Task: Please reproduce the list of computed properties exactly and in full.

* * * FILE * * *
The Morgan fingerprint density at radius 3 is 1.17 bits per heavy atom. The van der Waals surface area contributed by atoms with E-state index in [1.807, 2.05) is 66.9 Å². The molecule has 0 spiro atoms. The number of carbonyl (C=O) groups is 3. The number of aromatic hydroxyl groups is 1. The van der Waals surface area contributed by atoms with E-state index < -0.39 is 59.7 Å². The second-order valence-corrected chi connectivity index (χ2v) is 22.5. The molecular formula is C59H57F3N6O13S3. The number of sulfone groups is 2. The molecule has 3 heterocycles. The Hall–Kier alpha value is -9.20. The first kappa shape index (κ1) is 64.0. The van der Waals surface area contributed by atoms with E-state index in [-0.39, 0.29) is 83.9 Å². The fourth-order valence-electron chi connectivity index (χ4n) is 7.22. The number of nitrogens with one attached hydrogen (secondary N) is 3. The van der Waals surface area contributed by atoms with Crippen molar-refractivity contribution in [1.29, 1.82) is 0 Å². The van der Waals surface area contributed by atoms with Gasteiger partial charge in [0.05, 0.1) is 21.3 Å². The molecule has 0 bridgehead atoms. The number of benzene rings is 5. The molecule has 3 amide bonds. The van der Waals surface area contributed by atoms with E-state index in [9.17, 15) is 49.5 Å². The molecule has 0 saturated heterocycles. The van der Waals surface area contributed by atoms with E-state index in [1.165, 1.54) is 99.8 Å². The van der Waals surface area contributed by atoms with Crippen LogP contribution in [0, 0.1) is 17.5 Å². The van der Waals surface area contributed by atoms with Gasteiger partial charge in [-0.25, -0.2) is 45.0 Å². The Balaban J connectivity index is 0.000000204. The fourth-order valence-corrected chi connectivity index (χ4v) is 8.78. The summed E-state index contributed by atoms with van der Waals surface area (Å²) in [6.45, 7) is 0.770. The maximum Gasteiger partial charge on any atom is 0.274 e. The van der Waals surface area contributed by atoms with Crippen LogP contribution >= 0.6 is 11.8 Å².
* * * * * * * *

The Morgan fingerprint density at radius 3 is 1.17 bits per heavy atom. The van der Waals surface area contributed by atoms with E-state index in [1.807, 2.05) is 66.9 Å². The molecule has 0 spiro atoms. The number of carbonyl (C=O) groups is 3. The number of aromatic hydroxyl groups is 1. The van der Waals surface area contributed by atoms with E-state index < -0.39 is 59.7 Å². The second-order valence-corrected chi connectivity index (χ2v) is 22.5. The molecular formula is C59H57F3N6O13S3. The number of sulfone groups is 2. The molecule has 3 heterocycles. The Hall–Kier alpha value is -9.20. The first kappa shape index (κ1) is 64.0. The van der Waals surface area contributed by atoms with E-state index in [-0.39, 0.29) is 83.9 Å². The fourth-order valence-electron chi connectivity index (χ4n) is 7.22. The number of nitrogens with one attached hydrogen (secondary N) is 3. The van der Waals surface area contributed by atoms with Crippen molar-refractivity contribution in [1.29, 1.82) is 0 Å². The van der Waals surface area contributed by atoms with Gasteiger partial charge in [0.05, 0.1) is 21.3 Å². The molecule has 0 bridgehead atoms. The number of benzene rings is 5. The molecule has 3 amide bonds. The van der Waals surface area contributed by atoms with E-state index in [9.17, 15) is 49.5 Å². The molecule has 0 saturated heterocycles. The van der Waals surface area contributed by atoms with E-state index in [1.165, 1.54) is 99.8 Å². The van der Waals surface area contributed by atoms with Crippen LogP contribution in [0, 0.1) is 17.5 Å². The van der Waals surface area contributed by atoms with Gasteiger partial charge in [-0.25, -0.2) is 45.0 Å². The Balaban J connectivity index is 0.000000204. The fourth-order valence-corrected chi connectivity index (χ4v) is 8.78. The summed E-state index contributed by atoms with van der Waals surface area (Å²) in [6.45, 7) is 0.770. The maximum Gasteiger partial charge on any atom is 0.274 e. The van der Waals surface area contributed by atoms with Crippen LogP contribution >= 0.6 is 11.8 Å².